WWW.NTS.ORG.UKWe had a wonderfully informative and insightful tourand she was full of stories of the family and the history ofthe house. As we were saying our goodbyes Mr TamDalyell arrived at the door and said hello to my wife andmyself. He then turned to our "guide" and said "Hellomum, showing people around the house, I see". Thephotograph of the house that you used showed awonderful display of daffodils, so we decided to revisitthe house to see this year's display. We wandered roundthe garden enjoying the flowers and the views, thenheaded back to the car park. Just as we passed the frontof the house, we noticed Mr Dalyell sitting there. Wesaid hello and Tam asked us to join him in a soft drink. Itold him the story of our first visit and he was quiteamused by it. We chatted for a while, then said goodbye.What a gentleman he is, and what a privilege to be ableto visit this Trust property, which is still a family home. Tom Johnstonby emailWonderful weekendI would like to draw to readers' attention the excellentservice provided by all members of staff at theEisenhower Apartments in Culzean Castle and to thankthem sincerely. My son, daughter, son-in-law andgrandchildren had secretly arranged for my wife and I tostay overnight at the apartments to celebrate my 60thbirthday in April. As a family, we have for many yearsbeen members of the Trust and Culzean was a regularouting for us. In recent years, I have been unwell andeight months ago, was retired because of ill-health. I hadbeen in regular employment since I left school aged 16,so to suddenly find myself "retired" has been a changethat I have struggled to get accustomed to. Although Ihave tried to appear cheerful, inwardly I have been lowin spirit. My birthday weekend changed that state ofmind in a remarkable way and had a most positive effectupon my wellbeing. I have to thank the generosity andforesight of my loving family. But I also must make youaware of the kindness and cheerfulness of your staff. Weenjoyed the most comfortable, luxurious accommodationwe have experienced. The food and waiting service wereexcellent. Staff made us feel at ease in surroundings of astandard to which we were unaccustomed and, at first,found a bit daunting. Thank you one and all.Andrew Bainby emailIn our spring issue, we mistakenly referred to the Trust'sSchool of Heritage Gardening by its former name, theCentre for Excellence in Heritage Horticulture. Weapologise for any confusion.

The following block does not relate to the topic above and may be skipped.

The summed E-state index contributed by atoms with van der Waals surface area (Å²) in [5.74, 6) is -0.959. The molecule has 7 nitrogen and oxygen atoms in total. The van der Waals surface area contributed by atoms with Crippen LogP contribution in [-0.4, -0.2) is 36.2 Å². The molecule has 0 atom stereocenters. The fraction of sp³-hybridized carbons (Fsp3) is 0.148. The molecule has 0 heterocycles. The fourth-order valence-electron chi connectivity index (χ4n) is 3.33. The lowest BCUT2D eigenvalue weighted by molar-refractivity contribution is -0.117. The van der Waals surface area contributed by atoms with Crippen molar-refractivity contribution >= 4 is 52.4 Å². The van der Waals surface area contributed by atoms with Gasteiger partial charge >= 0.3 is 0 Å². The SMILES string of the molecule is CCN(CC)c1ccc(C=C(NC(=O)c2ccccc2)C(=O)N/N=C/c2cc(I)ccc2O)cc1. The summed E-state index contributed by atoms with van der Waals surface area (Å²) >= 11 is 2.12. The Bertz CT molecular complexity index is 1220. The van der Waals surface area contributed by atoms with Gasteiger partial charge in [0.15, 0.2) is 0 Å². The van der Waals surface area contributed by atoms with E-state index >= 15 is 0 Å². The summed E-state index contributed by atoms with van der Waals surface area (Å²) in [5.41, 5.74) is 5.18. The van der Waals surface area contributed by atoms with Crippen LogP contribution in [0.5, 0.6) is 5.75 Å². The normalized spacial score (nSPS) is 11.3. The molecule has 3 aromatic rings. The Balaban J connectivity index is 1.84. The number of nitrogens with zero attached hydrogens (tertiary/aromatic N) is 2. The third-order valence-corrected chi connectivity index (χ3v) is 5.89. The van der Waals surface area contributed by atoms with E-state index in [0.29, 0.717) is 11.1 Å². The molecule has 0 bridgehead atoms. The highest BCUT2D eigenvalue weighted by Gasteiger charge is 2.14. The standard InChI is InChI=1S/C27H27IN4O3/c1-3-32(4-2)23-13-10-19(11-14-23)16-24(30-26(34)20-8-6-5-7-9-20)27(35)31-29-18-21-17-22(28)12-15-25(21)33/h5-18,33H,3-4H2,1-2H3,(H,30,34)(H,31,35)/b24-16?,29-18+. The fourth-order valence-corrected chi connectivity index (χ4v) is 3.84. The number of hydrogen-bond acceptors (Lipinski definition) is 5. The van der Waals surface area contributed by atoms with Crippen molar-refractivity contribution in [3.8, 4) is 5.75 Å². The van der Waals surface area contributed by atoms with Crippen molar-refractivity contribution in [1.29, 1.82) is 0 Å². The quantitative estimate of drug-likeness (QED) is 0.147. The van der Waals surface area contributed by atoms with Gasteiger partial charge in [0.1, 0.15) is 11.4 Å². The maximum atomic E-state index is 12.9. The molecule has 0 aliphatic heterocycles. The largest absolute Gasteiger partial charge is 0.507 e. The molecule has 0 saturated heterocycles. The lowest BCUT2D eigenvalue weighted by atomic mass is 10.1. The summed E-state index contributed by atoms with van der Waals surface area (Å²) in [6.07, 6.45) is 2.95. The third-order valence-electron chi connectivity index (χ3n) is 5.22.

18SUMMER 2012PEOPLEPITMEDDENGARDENBEDDING plants are hard work, as backachesufferers will testify. But when you have 30,000 ofthem, to grow from seed, prick out, bring on andplant, it becomes a massive undertaking. Yet that's the annual challenge for the small teamat Pitmedden Garden, led by property manager andhead gardener Susan Burgess. She says: "We couldnever manage without our volunteers, who comeback year after year and help in all sorts of ways."Susan, who came to Pitmedden in 1994, says thegarden is a special one. "It's a property with a realwow factor. A lot of tender loving care goes intokeeping the formal beds sharp and tidy. It's at itscolourful best in July, August and September, andmy favourite time here is towards the end ofsummer, when the light is softer."As well as the regular dozen or so volunteers,Thistle Camp parties come to help, some to work onthe 100 acres of woodland, digging ditches, fellingtrees and maintaining paths, and some to helpprepare for Apple Sunday, the last Sunday inSeptember. This is when the apples and pears grownon espalier-trained trees on the granite walls of thegarden are sold, so they must be picked and sorted.That event, a fixture in the Aberdeenshirecalendar, has grown, with food producers bringinggoods to sell, farmers' market style. This year therewill be music from members of the Ugie folk club,the Aberdeen Gaelic Choir and the Ythan Fiddlers.There's more in the offing, including concerts,guided walks, outdoor theatre and an art exhibition.Two beehives are to be installed, there are plans formore fruit trees and home-grown produce, and apolytunnel is making it easier to produce all thosebedding plants. The tearoom has been refurbished,the conservatory rebuilt to form a dramatic entrance,and the Museum of Farming Life has addedatmosphere, with ambient sounds of wood-turningand a blacksmith at work. This year is Pitmedden's Diamond Jubilee -it hasbeen in the Trust's care for 60 years. And while thishistoric garden remains true to its 17th-centurytraditions, there is change afoot - all for the better. Photography:Derek Ironside .Interview:Don Currie.DiscoverPitmedden GardenEllon, Aberdeenshire AB41 7PDTel: 0844 493 2177 Estate All yearMTWTFSSGarden, Museum of Farming Life, Shop and Tearoom 1 May to 30 Sep 10-5.30 MTWTFSS(last entry 5pm)